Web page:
“When Sweden got closer to the European Union, some Swedes started asking ‘what are we? what is our history, our identity?’” explains Ola, while we are riding on the highway from Malmo to Genarps, on a clear, crisp Sunday of mid-November. “That’s when the Viking scene became popular.”
Outside, the southern Swedish county of Skane is flat land everywhere. A windmill or a red and white barn appears every once in a while, only to disappear behind an isolated green hill or drift away with the scenery.
Across the passenger seat, there is a two-metre spear and a longbow. The quiver full of arrows is in the trunk alongside a wooden round shield, an axe and a single-handed sword. Ola is a modern-day Viking warrior, and we are heading to a combat training session in a forest in the Swedish wilderness with the Viking group Halsingarna.
Over the past 25 years, Sweden and the whole of Scandinavia has seen the rise of an increasingly popular Viking scene counting thousands of members. Modern-day Vikings range from reenactors and archaeology enthusiasts to people who ethnically self-identify as descending from the 11th-century Scandinavian population. The Viking scene often gets a bad rap due to the public’s association with Nazism and far-right extremism; every Viking often and proudly stresses that there is no place for racists in the scene.
The Vikings fight against each other in reenacted battles and hand-craft goods according to historically accurate procedures. Some even worship Nordic gods, with priests (godes) officiating weddings, funerals and baptisms as well as festivities – such as the upcoming midwinter blòt that celebrates the return of sunlight after Saint Lucy’s day.
Ola himself belongs to the first category of Vikings: the re-enactors, those who periodically embrace Viking culture, taking parts in battles and heading to Viking markets. Today’s training in Genarps is meant to keep his group fit and prepared throughout the winter, ahead of festivals that are usually held during the spring. The Wolin Festival in Poland gathers thousands of Vikings from all around the world, every year, in August.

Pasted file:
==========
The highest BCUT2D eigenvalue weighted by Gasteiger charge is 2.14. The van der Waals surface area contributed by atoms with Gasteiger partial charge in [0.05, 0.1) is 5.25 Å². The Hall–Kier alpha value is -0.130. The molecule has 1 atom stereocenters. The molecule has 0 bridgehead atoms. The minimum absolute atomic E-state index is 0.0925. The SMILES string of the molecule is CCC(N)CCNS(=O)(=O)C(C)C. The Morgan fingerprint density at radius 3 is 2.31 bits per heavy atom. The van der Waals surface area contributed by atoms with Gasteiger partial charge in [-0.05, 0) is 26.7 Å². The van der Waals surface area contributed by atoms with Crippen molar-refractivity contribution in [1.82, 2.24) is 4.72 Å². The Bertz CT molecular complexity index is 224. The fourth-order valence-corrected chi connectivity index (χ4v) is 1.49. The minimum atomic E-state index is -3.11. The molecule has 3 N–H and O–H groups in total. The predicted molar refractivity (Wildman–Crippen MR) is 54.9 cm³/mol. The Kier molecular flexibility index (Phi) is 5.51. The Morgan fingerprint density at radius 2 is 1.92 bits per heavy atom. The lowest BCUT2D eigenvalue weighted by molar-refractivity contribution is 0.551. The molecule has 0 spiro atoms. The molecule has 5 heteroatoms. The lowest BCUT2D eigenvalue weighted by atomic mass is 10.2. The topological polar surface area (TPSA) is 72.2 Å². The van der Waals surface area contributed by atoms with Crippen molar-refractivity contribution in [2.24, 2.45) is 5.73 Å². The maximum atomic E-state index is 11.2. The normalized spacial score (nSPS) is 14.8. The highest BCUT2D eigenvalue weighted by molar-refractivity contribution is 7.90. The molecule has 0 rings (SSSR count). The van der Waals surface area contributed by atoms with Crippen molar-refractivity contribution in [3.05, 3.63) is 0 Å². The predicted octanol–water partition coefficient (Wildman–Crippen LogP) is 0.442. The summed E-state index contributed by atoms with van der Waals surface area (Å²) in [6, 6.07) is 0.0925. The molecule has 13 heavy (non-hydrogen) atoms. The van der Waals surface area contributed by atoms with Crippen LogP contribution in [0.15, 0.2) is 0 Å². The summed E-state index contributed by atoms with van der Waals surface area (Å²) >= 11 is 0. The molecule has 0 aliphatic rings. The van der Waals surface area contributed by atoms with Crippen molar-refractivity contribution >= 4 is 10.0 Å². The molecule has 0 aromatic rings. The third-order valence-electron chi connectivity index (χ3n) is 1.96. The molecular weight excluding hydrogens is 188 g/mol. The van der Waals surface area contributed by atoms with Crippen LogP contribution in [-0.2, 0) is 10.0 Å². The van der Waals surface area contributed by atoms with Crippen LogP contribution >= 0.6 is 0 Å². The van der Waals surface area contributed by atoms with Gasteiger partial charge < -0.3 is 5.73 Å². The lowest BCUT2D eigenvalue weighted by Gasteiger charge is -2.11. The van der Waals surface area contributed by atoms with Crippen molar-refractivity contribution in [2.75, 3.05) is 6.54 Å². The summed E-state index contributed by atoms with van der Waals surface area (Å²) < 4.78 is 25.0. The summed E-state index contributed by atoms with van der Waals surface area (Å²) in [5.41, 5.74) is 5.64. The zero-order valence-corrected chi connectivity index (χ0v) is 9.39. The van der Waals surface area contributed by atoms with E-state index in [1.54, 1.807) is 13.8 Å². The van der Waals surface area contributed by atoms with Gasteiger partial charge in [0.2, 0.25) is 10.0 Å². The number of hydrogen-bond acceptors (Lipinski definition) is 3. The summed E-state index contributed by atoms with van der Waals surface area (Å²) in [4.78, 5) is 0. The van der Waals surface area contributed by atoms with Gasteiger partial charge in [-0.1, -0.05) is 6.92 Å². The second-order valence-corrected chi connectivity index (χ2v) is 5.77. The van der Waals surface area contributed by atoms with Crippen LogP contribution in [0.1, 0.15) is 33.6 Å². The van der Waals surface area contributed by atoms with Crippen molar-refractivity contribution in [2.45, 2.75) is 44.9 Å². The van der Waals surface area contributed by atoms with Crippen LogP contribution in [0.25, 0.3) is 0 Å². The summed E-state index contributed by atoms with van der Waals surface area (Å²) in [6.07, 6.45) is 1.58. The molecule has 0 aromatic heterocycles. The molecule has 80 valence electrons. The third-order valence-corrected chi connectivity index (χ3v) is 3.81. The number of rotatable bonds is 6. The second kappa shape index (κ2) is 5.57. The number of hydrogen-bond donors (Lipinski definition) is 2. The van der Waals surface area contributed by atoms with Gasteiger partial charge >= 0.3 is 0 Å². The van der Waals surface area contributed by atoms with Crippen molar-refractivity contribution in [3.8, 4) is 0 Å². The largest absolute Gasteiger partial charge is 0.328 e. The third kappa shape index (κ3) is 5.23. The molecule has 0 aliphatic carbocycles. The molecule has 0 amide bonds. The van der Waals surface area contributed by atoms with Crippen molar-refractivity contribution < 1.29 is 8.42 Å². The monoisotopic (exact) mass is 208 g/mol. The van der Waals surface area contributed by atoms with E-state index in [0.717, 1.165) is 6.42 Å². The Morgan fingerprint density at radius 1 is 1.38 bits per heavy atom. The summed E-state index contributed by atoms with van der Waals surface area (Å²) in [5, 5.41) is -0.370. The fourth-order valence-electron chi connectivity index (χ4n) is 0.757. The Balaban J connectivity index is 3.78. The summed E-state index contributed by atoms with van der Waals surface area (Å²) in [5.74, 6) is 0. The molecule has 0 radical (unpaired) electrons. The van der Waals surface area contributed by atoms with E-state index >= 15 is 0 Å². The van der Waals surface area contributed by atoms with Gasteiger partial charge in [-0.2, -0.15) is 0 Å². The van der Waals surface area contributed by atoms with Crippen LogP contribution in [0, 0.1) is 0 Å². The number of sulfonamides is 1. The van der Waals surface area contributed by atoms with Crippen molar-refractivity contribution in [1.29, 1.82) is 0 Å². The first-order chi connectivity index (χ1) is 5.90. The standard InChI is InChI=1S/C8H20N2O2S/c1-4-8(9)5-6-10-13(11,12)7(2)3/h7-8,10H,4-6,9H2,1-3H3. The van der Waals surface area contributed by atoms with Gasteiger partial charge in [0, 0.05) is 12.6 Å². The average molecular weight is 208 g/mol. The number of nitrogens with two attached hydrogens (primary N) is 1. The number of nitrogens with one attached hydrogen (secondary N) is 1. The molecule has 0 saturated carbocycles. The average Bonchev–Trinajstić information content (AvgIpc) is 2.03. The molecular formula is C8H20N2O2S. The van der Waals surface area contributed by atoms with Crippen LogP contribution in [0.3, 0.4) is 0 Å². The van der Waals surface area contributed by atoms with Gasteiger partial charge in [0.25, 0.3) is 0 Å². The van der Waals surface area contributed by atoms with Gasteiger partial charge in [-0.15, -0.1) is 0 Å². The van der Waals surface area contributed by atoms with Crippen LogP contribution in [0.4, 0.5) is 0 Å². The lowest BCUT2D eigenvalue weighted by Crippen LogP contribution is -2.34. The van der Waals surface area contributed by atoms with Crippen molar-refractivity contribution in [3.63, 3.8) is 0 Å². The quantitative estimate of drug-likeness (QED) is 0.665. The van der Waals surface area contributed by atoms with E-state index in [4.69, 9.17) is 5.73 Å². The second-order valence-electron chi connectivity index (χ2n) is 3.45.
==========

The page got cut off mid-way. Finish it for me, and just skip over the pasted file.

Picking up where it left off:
“For me, it is also a matter of mental health,” says Ola. “After you spend a whole afternoon running in the forest fighting and screaming, it just feels good when you go back home at night.”
Once we get to Genarps, Ola pulls up an unpaved road leading to a parking lot at the edge of a forest. Mountain bikers are unloading their gear and Sunday hikers pass by, paying almost no attention to Ola, with his Viking shield slung across his back or to other people in full Viking outfits, with spears, axes and trail-running shoes.
Down to a clearing, other Vikings are waiting for all the members of the group to join them. Ola is the oldest today– 50 years old, 25 of which have been spent in this particular Viking group. Ask, a 16-year old sporting a furry hat and a short bow, is the youngest.
Today’s training is a mix of cardio, “first blood” fencing (with no blood as weapons are blunt) and combat role play. The first exercise is the “knife-game”, I am told. A knife is planted in the middle of a circle of shields, which the Vikings stand on. When the signal is given, everybody runs towards the knife. The one who takes it has to defend himself (or herself, considering two female Vikings, Amanda and Hanna, are fighting today too) against the rest of the group. If you are hit, you have to surrender the knife to the Viking you lost it to. “It’s a good warm-up,” somebody explains.
Then the group moves from the clearing into the forest, where the real role-play begins. The Vikings split into two groups and pick a wooden bridge stretching over a creek. One formation has to defend the bridge, and the opposing team has to conquer it.
During breaks, the Vikings rest, leaning on their spears. Some have only just begun getting interested in the Viking subculture, with a little over a year of experience in a Norseman’s shoes. “Not long ago I was walking through this park and I spotted this groups of Vikings training,” remembers Jan, who admits to being Danish and not Swedish. “I was watching them and what they were doing and I knew right away that I wanted to do the same!”
Getting hold of the right gear is indeed part of the game. Weapons and armour have to be as historically accurate as possible. Swordsmiths and handcrafters are popular figures in the Viking scene. “You can buy anything from the internet, today,” explains Ola.
The afternoon continues with mock battles, bridge-conquering manoeuvres and orders shouted in Swedish. Every once in a while, cyclists or families walking their dogs come through.
After three hours, none of these red-faced and panting Vikings seems to be tired. “We wait for this all week,” says Olof, a bowman, enthusiastically. “So when we train we want to live every moment of it.”
Winter has come to Sweden and the light fades quickly. It’s time to go. We head back to the clearing. After a brief final speech, the Vikings hug each other with vigorous, noisily patting each other’s shoulders and say goodbye to the next training session in the forest.
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